Continuation of Conversation under Greeting Forum

Discussion in 'Writing Workshop' started by jamercier, Sep 13, 2009.

  1. jamercier

    jamercier New Member

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    The language(s) in my book(s) are pretty fitting to those you outlined above, which is what I had figured, too, when I created them. I am trying to perfect my "elvish" language, which is the first language I started with. My dwarf language was the second language I created and was much easier to create because of it being a rough and heavy language; I am having difficulty with some of the grace of the elvish language because I based most of it loosely on Gaelic, and not all of the words are as graceful and flowing as I originally wanted... although, come to think of it, there are some words in my dwarf language that are relatively graceful :)

    All of the names of my characters, places, and ideas [faith/spirituality/titles] are in a created language because they all mean something [much like in LoTR]... The languages are Tęängríël (Silver Tongue) and Dërvyëth (Dwarf Tongue), the story is written with Tęängríël being the language of perspective, so it is already translated into English for the readers (except for the names and such).
    Here are some examples for you to give me feedback on whether they are easy to pronounce and also fitting of the type of language:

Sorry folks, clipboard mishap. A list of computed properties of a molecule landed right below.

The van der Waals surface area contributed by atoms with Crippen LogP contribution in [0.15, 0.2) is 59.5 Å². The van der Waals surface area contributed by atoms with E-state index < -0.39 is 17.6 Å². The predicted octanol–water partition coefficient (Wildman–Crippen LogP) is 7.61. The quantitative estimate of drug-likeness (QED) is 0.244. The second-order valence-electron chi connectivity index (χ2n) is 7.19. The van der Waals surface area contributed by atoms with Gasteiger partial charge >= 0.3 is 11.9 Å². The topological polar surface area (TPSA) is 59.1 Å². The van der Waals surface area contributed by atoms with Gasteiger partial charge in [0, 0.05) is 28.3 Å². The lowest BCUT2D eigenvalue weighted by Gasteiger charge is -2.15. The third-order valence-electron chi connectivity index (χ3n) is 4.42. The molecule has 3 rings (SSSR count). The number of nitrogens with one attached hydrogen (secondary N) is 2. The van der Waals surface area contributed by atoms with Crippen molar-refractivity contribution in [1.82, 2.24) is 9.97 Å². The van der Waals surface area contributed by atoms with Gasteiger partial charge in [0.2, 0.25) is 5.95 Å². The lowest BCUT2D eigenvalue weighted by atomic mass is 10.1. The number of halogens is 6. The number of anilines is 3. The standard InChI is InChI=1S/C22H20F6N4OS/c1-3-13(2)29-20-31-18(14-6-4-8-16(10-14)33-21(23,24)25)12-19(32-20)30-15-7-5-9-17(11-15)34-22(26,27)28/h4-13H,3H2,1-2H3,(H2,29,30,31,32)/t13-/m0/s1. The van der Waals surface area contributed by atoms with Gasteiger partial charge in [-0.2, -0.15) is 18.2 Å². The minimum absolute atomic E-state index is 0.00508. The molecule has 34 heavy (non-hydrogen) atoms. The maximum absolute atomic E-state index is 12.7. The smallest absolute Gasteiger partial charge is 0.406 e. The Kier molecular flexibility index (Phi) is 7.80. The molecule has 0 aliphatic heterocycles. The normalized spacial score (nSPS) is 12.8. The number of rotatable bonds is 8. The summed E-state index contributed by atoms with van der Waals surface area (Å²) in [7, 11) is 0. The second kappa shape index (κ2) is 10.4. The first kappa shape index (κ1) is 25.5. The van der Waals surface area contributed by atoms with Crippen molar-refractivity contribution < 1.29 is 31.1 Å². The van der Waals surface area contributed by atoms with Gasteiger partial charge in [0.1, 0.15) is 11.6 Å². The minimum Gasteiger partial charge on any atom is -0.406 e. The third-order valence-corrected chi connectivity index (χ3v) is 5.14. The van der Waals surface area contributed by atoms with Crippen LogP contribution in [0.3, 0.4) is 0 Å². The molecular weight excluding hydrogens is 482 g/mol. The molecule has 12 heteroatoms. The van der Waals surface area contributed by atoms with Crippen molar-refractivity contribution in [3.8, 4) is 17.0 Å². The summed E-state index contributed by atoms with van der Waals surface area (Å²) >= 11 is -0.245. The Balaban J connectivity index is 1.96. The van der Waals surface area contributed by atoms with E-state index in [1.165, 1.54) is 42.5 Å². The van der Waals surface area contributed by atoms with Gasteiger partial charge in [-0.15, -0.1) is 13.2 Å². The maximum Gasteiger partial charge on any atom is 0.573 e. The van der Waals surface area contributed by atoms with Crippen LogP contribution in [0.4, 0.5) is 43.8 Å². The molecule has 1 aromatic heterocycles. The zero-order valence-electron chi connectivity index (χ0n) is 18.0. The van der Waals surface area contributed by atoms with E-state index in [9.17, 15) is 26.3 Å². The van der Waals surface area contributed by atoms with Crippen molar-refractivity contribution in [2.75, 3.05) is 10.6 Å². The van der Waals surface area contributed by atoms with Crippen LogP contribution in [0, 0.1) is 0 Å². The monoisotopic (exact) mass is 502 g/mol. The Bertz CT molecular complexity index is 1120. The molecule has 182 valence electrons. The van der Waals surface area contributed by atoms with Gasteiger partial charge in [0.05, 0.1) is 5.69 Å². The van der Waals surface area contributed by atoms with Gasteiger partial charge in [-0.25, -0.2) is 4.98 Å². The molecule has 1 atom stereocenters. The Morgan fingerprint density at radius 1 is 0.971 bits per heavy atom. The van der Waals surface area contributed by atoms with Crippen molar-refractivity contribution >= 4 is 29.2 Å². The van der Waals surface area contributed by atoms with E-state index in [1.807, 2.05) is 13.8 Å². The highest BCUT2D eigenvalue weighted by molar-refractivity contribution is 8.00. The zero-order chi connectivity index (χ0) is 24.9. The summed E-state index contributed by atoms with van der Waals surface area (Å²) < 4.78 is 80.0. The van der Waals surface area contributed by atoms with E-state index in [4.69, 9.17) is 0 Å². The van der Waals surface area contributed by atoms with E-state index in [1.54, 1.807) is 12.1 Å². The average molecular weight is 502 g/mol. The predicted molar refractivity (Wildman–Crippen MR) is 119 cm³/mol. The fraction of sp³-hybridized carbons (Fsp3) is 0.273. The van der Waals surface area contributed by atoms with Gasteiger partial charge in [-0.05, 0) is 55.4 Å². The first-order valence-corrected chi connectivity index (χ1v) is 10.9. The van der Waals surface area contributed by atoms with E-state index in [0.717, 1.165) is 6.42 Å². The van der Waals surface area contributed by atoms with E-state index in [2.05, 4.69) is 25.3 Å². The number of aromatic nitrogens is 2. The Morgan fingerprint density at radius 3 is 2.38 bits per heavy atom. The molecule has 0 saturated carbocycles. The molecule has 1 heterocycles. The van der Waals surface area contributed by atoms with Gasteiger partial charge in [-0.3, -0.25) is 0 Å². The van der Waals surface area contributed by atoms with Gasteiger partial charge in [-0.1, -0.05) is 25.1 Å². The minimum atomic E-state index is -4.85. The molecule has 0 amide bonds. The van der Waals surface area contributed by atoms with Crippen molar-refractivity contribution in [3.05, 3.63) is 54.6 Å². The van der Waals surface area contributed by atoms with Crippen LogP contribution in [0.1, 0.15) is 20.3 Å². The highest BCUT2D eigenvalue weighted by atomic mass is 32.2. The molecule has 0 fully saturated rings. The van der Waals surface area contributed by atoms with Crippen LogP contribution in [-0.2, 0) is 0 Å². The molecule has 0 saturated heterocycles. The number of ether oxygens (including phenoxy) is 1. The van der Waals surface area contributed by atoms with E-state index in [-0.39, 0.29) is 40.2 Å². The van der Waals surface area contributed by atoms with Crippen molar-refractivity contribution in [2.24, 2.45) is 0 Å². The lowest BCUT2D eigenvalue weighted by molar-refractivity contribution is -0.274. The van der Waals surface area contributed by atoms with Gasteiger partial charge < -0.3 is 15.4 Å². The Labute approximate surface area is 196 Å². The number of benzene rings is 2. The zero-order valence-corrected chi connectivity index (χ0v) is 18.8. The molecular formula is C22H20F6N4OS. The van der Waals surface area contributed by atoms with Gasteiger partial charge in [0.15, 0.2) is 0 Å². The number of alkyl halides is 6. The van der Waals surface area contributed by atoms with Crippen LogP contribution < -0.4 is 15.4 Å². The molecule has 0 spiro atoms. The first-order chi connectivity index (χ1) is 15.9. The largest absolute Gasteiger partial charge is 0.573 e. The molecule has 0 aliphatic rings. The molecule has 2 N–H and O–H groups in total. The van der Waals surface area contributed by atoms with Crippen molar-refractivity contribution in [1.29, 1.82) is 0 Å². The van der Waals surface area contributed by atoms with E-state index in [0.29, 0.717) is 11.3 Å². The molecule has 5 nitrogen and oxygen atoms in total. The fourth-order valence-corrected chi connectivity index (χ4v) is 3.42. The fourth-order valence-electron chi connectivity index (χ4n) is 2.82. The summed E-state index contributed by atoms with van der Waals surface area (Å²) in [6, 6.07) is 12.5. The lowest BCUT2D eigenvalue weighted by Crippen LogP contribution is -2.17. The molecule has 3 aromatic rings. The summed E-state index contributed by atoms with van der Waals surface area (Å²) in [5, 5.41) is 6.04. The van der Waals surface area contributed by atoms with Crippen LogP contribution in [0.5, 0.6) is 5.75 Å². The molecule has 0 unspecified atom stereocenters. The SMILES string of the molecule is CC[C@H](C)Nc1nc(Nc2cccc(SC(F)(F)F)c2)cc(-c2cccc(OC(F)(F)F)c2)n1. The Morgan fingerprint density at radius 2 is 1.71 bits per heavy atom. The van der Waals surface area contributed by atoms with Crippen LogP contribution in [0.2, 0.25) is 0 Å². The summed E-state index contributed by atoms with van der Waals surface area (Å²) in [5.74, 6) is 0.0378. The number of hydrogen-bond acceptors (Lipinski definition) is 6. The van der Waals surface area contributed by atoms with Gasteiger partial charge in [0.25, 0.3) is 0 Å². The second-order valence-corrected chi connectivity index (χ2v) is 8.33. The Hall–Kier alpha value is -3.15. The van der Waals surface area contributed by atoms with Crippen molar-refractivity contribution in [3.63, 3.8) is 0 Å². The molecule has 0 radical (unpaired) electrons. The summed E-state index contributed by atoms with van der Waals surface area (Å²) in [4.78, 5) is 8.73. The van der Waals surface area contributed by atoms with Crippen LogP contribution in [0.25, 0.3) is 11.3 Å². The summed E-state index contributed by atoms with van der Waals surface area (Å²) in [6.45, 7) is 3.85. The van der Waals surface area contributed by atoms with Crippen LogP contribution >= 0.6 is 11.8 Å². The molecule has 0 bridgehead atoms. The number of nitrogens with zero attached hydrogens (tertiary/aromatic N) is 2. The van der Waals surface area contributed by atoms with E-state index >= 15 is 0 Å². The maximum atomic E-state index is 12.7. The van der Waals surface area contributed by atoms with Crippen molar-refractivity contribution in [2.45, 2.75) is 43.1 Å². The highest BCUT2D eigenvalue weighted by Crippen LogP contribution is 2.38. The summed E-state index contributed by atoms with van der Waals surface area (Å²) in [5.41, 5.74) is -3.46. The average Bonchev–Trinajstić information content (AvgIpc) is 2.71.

{Tęängríël}
    1. Rhæ·älijá - A female phæríijël (star fairy) that is a secondary character in the story; named for her two amethyst crowns (one on her head and one on her staff).
    2. jüláïus (sing.); jülæí (pl.) - An elf of the Şæ·ḩár; also called a silver elf because of its fair features.
    3. jësüën - beautiful.
    4. Íræá·nÿn - The Tęängríël name of the land where the majority of the story takes place; means Land of Enchantment.

    {Dërvyëth}
    1. Krųnÿrn·thÿsörnür - A female vëldës’hëlkänën (star fairy) that is a secondary character in the story; named for her two amethyst crowns (one on her head and one on her staff). [This is a theoretical but rarely used translation of the Tęängríël name]
    2. hältįjä (sing.); hältįję (pl.) - An elf of the Vältäth äf'Ändlënth; also called a silver elf because of its fair features.
    3. jąënür - beautiful.
    4. Vältïl äf’Ąïnën - The Dërvyëth name of the land where the majority of the story takes place; means Land of Everlasting.

    Thanks for your replies and feedback :)

    Joshua
     
  2. Rob Darken

    Rob Darken New Member